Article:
Select Committee on Broadcasting First Report


5. Before the Committee sets out its proposals for the future broadcasting of Parliament, it may be helpful to remind the House of how the existing arrangements were arrived at.

6. During the deliberations of the Committee,[8] three main principles emerged:

(1)the House would at all times have the final and principal say in any matter concerning television in the House;
(2)broadcasters should pay the main cost of television coverage; and
(3)the dignity of the House was to be protected at all times.

7. The Committee determined the Rules of Coverage; agreed that an independent television company, rather than a Department of the House, would carry out the operations; Select Committee coverage should be subsidised by the House; and that the Supervisor of Parliamentary Broadcasting should act as the executive of the Select Committee.

8. In considering how televising is currently conducted it is important to emphasise the role of the Broadcasting Committee. Standing Order No. 139 states the role of the Committee to be "to give directions and to perform other duties, relating to the broadcasting of proceedings of the House and matters ancillary thereto". The Committee therefore, acting on behalf of the House, performs a monitoring and regulatory role in respect of the broadcasting of its proceedings. The degree of control exercised by the Committee varies. In the case of the form of the pictures, the control is absolute. When it comes to the use made of the pictures by individual broadcasters in their programmes, the Committee's powers are much less direct and clear cut. These two aspects of the Committee's regulatory role are discussed separately below, together with the rules which apply to the uses of Parliamentary material for non-broadcasting purposes.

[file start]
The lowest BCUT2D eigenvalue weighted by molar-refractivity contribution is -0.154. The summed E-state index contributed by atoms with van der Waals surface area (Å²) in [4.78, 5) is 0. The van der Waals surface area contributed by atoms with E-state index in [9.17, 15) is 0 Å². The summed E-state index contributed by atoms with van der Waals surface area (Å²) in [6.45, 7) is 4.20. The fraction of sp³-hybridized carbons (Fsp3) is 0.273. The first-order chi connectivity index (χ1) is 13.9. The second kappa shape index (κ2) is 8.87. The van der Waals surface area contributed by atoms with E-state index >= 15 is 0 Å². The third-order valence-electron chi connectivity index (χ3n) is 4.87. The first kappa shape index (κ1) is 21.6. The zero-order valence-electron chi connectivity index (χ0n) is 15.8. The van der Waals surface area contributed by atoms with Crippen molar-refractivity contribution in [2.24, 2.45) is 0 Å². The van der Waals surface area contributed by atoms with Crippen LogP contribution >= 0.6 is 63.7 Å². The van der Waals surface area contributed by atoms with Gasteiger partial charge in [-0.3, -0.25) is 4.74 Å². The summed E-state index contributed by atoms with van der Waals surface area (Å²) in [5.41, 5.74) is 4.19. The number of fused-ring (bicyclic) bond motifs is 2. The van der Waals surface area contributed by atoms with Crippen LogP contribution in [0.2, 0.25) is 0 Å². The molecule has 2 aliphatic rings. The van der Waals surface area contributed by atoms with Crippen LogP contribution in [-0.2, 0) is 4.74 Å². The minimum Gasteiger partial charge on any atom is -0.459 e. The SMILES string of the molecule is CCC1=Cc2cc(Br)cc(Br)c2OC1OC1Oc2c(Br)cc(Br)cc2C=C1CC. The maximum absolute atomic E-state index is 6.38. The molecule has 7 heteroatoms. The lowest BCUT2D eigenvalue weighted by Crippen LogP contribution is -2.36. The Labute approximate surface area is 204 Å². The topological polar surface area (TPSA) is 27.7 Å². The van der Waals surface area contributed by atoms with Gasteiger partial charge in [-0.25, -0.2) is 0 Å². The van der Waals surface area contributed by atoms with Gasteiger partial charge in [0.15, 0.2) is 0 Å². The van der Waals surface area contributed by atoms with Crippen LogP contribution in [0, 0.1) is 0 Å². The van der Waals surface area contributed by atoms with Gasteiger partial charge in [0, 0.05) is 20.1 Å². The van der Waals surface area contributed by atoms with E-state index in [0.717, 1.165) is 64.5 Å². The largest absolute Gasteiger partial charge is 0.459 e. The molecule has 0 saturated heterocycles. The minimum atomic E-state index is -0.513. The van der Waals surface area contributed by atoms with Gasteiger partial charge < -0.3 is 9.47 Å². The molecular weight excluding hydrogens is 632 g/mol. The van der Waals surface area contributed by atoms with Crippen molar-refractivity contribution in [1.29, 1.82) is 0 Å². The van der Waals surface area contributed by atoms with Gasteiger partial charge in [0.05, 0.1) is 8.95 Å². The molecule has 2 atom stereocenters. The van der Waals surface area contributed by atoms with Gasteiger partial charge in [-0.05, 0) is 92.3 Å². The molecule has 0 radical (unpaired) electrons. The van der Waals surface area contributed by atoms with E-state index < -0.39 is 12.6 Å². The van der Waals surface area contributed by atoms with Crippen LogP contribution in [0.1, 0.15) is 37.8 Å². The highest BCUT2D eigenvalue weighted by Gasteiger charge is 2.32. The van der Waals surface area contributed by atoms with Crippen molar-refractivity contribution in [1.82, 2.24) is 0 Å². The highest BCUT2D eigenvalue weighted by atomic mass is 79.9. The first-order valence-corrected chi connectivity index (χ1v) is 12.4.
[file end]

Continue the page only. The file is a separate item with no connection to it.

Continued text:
(a) The format of the pictures

9. The format of the pictures (also known as the 'clean feed' or the 'signals') supplied from the House is determined by the shots which are selected by the television director in the Parliamentary control room. In making a shot selection, the director is required to follow a detailed set of guidelines known as the Rules of Coverage (see Appendix 1). These guidelines were contained in the Committee's First Report,[9] which preceded the televising experiment in 1989-90, and which was approved by the House. The guidelines indicate the types of shots and camera techniques which are permissible, and therefore provide more detailed instructions on the handling of specific events (such as incidents of disorder).

10. The Committee enjoys delegated authority to make changes to the guidelines from time to time without further reference to the House (unless the proposed changes would fundamentally alter the nature of the coverage of proceedings). These powers were used by the Committee in the last Parliament principally to permit the use of reaction shots of named or identifiable Members (except at Question Time, or during Ministerial Statements and Private Notice Questions). The Committee agreed also to the use of "group shots", and to zoom shots, to show Members in relation to their colleagues.

11. In applying the Rules of Coverage, the director is immediately answerable to the Supervisor of Parliamentary Broadcasting, an Officer of both Houses, who in turn reports direct to the Committee.